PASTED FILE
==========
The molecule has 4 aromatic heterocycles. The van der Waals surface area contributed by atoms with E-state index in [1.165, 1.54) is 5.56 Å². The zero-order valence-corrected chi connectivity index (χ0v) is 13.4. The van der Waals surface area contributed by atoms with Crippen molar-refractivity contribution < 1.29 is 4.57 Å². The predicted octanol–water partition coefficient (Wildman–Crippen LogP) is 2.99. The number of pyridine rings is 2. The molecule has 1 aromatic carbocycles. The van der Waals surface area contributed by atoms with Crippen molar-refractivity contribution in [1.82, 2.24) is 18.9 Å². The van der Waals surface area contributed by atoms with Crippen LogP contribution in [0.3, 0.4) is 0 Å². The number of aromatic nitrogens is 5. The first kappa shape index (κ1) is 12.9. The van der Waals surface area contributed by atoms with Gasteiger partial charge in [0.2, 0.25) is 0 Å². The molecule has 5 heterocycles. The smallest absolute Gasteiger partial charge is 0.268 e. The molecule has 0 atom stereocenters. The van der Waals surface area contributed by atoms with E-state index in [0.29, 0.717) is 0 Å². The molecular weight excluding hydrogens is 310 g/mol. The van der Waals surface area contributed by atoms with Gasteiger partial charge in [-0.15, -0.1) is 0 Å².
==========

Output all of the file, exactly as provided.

The molecule has 4 aromatic heterocycles. The van der Waals surface area contributed by atoms with E-state index in [1.165, 1.54) is 5.56 Å². The zero-order valence-corrected chi connectivity index (χ0v) is 13.4. The van der Waals surface area contributed by atoms with Crippen molar-refractivity contribution < 1.29 is 4.57 Å². The predicted octanol–water partition coefficient (Wildman–Crippen LogP) is 2.99. The number of pyridine rings is 2. The molecule has 1 aromatic carbocycles. The van der Waals surface area contributed by atoms with Crippen molar-refractivity contribution in [1.82, 2.24) is 18.9 Å². The van der Waals surface area contributed by atoms with Crippen LogP contribution in [0.3, 0.4) is 0 Å². The number of aromatic nitrogens is 5. The first kappa shape index (κ1) is 12.9. The van der Waals surface area contributed by atoms with Gasteiger partial charge in [0.2, 0.25) is 0 Å². The molecule has 5 heterocycles. The smallest absolute Gasteiger partial charge is 0.268 e. The molecule has 0 atom stereocenters. The van der Waals surface area contributed by atoms with E-state index in [0.29, 0.717) is 0 Å². The molecular weight excluding hydrogens is 310 g/mol. The van der Waals surface area contributed by atoms with Gasteiger partial charge in [-0.15, -0.1) is 0 Å².